DraftKings CEO Jason Robins typically reserves his Twitter feed for commentary about last night’s game or a shout-out to someone he’s met in his travels. Yesterday, he had an entirely different message.
“While it is good to see sports betting bills passed, excluding DraftKings and FanDuel is like passing a ride sharing bill that excludes Uber and Lyft,” he wrote. “Very disappointing that Illinois customers will not have the best options available to them for 18 months.”
The target of Robins’s wrath was a bill that massively expands gambling in Illinois, especially in heavily populated Chicago, where residents are passionate about politics and sports in equal measure. Passed by the Democratic-controlled legislature last weekend, the package also gives a nearly two-year head start to local casinos and horse tracks in the emerging business of sports betting.
The legislation is a triumph for rookie Democratic Governor J.B. Pritzker – and for special- interest lobbying that yielded protections and opportunities for current gaming investors such as Neil Bluhm, a billionaire Chicago real-estate mogul and major donor to Democrats. He benefited along with casino operators, racetracks, professional sports leagues, stadium owners and even the proprietors of truck stops, who will be allowed to add more slot machines.
At the same time, the measure promises to transform the fan experience at the city’s iconic sports venues, including the Chicago Cubs’ Wrigley Field.
Also tucked into the 816-page bill is a provision that chilled good-government advocates in a state renowned for public corruption: It exempts some sessions of the Illinois Gaming Board, which will police six new casinos and the expansion of existing ones, from the Open Meetings Act.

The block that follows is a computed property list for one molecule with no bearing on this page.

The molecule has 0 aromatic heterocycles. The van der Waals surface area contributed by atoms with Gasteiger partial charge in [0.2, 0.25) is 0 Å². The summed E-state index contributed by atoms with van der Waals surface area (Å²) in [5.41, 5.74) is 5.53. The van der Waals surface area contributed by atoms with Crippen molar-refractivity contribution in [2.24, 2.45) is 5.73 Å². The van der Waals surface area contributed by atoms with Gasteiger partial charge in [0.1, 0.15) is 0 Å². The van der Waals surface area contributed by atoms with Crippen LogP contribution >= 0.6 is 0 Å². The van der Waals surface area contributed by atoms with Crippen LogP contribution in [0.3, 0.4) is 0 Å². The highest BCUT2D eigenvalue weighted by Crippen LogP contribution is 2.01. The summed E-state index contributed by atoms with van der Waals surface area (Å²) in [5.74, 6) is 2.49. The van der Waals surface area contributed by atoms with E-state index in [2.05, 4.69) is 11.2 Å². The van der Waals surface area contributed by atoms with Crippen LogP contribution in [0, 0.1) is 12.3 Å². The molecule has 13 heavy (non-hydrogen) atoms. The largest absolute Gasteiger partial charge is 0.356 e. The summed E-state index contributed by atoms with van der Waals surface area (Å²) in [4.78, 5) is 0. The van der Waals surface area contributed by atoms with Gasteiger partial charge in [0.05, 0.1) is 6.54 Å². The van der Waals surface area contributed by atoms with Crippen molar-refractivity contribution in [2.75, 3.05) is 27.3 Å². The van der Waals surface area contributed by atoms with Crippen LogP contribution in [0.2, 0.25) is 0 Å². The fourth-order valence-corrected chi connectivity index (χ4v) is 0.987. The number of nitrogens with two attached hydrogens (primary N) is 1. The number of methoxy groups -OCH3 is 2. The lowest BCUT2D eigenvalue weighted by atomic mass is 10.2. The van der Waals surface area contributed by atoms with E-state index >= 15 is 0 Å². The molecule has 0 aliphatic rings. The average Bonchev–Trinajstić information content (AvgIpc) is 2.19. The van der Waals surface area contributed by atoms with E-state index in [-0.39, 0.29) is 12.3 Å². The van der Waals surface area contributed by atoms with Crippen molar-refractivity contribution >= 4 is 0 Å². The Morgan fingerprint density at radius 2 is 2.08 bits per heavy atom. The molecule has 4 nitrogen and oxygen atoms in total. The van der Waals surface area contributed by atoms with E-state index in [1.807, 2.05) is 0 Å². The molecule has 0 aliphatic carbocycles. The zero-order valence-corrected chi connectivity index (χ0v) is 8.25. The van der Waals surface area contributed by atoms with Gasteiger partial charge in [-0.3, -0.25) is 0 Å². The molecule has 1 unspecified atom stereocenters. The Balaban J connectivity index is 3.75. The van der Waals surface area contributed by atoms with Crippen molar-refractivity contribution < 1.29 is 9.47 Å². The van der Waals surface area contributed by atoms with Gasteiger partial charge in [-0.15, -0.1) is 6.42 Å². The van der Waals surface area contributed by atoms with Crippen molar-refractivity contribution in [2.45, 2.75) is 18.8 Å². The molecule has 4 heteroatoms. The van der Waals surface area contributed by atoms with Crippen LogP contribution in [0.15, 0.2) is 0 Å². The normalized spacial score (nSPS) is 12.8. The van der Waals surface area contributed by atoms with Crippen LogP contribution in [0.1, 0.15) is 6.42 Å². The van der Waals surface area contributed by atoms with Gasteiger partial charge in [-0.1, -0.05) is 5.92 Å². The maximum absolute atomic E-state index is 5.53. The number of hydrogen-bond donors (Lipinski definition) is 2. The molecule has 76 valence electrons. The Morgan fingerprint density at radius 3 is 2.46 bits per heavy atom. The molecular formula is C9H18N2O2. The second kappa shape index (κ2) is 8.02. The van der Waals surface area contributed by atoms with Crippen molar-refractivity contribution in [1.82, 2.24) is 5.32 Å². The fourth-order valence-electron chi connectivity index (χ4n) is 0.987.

After initially saying he didn’t realize the provision was in the bill until after it passed, Illinois Senate President John Cullerton said through a spokesman that it was meant to encourage the board “do more in open session by reminding/spelling out the only reasons it could go to closed session.”
Lawmakers estimate that the expansion will give the perennially cash-strapped state an extra USD200 million a year from video-gaming terminals, $150 million from casinos and $60 million from sports betting. But some observers said the legislature was betting on too big of a payoff.
“Demand is not as endless as the legislature would like to believe,” Instinet analyst Harry Curtis wrote in a research note, calling the Chicago market already “saturated.”
In an interview with Bloomberg News on Tuesday, Pritzker rejected suggestions that the expansion could worsen the state’s corruption problem. And, he noted, no one is forcing people to gamble. “We’re not imposing a confiscatory tax on people when we do this,” he said. “This is something people choose to do.”
At Wrigley Field on Wednesday night, the reception to the bill was decidedly mixed. Brandon Schmitt, 35, a crane operator from Erie, Pennsylvania, who was attending his first game at the storied park, said sports betting might boost attendance at some venues. “Any kind of options to get people to the stadium is a good thing,’’ he said.
Standing in Wrigley’s concourse, David Fullerton, a cardiac surgeon from Denver, declared the prospect of sports betting “terrible,’’ as he watched the Rockies lose by one run.
“I’ve got to believe that all the bad things about gambling will leach into the sports world,” said Fullerton, 66.
Controversy isn’t limited to the fans. The bill prompted a battle between Bluhm and DraftKings and FanDuel, the two leaders in daily fantasy sports that have been expanding into traditional sports betting. Bluhm, an investor in the Rivers Casino in the Chicago suburb of Des Plaines, pushed to keep the daily fantasy sports operators out of the market because they’d operated for years while barred by Illinois law.